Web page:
The COVID‑19 pandemic has sharpened the focus on how technology will shape the marine world in the future. It’s changed the way we live and work in a way none of us could have imagined a few months ago and we need to find ways to adapt.
As an industry, this involves solutions that keep our people safe. Technology will play a role, and by harnessing the learnings of very advanced technology in industries such as healthcare and automotive, we can accelerate our efforts and find the solutions we need.
There is the technology that moves more shipping roles from ships onto land, which can help us navigate access challenges due to quarantine and travel restrictions. This is likely to see remote capability and autonomous shipping become more prevalent – an obvious way to cope with social distancing and manage the health and safety of those working at sea and on shore.
Tools can make this happen. VR (virtual reality) glasses, for instance, can be used to look at a ship’s machinery; with augmentation via equipment manuals and measured data, information is available instantly to help diagnose problems by the crew, or to send images back and forth between the ship and shore for more expert and in‑depth diagnosis.
The emergence of digital twinning – a digital replica of a physical entity – helps with understanding how a vessel or a piece of equipment are performing. Smart sensors incorporated around the ship and within equipment collects data on the real‑time status of the ship’s operation. Connected to a cloud‑based system that receives, stores and analyses, these sensors’ data can be blended with environmental data sets such as weather, tides and currents, to provide incredible insights into how a ship is performing and which can be used to guide decisions made by those on board. In time, as confidence grows in digital twins, decisions made by humans can be automated as we move toward autonomy to support ship operations.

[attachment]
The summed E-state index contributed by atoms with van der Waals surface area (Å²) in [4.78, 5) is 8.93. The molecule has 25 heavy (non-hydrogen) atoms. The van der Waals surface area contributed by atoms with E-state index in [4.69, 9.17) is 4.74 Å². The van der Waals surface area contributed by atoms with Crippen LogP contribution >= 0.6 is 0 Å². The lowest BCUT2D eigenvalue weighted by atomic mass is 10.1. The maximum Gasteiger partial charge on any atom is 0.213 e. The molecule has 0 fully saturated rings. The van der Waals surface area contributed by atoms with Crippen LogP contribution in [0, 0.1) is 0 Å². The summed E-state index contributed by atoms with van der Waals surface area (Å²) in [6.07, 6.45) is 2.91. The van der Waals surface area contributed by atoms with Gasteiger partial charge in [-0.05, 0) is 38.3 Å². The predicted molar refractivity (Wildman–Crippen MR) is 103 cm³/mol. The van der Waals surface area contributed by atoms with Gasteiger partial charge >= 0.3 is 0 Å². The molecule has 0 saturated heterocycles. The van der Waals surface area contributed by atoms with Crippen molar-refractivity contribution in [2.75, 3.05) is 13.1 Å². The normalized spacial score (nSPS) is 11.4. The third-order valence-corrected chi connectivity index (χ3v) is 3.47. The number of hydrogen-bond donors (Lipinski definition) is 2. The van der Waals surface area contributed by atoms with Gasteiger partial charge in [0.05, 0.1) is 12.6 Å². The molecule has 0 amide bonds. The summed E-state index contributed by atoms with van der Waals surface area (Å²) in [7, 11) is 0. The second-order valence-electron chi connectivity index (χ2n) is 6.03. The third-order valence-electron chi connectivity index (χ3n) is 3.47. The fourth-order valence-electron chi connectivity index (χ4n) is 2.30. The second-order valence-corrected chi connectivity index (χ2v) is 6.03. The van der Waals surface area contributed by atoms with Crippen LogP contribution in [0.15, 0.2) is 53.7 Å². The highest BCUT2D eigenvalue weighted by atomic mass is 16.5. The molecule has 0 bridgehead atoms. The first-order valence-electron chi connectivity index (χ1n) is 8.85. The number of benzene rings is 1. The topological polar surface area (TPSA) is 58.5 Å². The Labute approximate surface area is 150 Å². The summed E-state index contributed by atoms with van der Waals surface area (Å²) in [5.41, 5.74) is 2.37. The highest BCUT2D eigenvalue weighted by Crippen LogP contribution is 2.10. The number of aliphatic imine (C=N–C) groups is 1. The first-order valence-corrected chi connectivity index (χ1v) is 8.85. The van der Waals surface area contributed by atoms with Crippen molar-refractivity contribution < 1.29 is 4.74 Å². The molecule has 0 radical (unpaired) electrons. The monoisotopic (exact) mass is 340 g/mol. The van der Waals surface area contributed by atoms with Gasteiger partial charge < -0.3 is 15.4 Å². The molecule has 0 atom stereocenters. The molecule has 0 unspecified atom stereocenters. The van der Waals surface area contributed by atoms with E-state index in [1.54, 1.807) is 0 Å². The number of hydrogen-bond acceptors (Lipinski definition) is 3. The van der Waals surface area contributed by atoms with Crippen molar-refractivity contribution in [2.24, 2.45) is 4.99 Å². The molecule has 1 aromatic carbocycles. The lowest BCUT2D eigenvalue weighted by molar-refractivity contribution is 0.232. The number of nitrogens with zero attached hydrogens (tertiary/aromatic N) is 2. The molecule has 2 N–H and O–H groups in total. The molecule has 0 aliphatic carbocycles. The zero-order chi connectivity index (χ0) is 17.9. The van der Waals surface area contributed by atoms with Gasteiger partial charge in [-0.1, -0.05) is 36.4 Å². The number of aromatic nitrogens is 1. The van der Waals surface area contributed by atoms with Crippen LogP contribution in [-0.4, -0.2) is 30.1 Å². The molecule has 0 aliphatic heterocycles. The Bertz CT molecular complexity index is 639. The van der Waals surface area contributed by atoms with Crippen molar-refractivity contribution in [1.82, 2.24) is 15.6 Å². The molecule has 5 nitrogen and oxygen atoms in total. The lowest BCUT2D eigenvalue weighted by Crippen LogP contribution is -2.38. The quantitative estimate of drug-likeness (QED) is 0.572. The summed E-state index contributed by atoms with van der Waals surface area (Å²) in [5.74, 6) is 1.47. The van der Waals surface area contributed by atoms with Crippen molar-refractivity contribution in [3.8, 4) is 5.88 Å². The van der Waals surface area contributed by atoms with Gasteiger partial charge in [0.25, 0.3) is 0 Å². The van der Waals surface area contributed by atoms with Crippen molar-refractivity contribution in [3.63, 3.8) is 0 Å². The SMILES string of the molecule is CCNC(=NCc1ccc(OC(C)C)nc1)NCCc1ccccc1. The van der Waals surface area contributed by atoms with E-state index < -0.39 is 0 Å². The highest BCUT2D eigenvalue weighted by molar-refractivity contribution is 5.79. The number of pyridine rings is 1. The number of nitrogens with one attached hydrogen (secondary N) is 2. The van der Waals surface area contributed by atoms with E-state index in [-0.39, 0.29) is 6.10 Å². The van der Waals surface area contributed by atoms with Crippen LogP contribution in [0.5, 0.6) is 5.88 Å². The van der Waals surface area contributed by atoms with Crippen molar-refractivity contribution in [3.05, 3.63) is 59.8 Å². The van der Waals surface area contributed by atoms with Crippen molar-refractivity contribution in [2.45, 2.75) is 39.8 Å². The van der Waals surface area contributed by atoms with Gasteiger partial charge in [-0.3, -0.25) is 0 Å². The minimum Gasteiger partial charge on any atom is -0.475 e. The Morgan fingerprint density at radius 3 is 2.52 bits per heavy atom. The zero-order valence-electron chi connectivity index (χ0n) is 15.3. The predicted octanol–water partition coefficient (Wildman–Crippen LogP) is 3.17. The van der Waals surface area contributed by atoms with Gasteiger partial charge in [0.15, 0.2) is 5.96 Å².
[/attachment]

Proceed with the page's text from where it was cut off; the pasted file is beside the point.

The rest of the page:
During the pandemic, remote surveys have also emerged as a way to help keep vessels in class whilst travel bans have been in place. Beyond the crisis, the combination of digital twins and remote surveying could well be the new normal.
As we emerge from COVID‑19 with more automation and remote monitoring, the way we manage human and machine
interaction will also be vital, underlining the importance of educating and informing the maritime community of the significance of the human element in our new reality.
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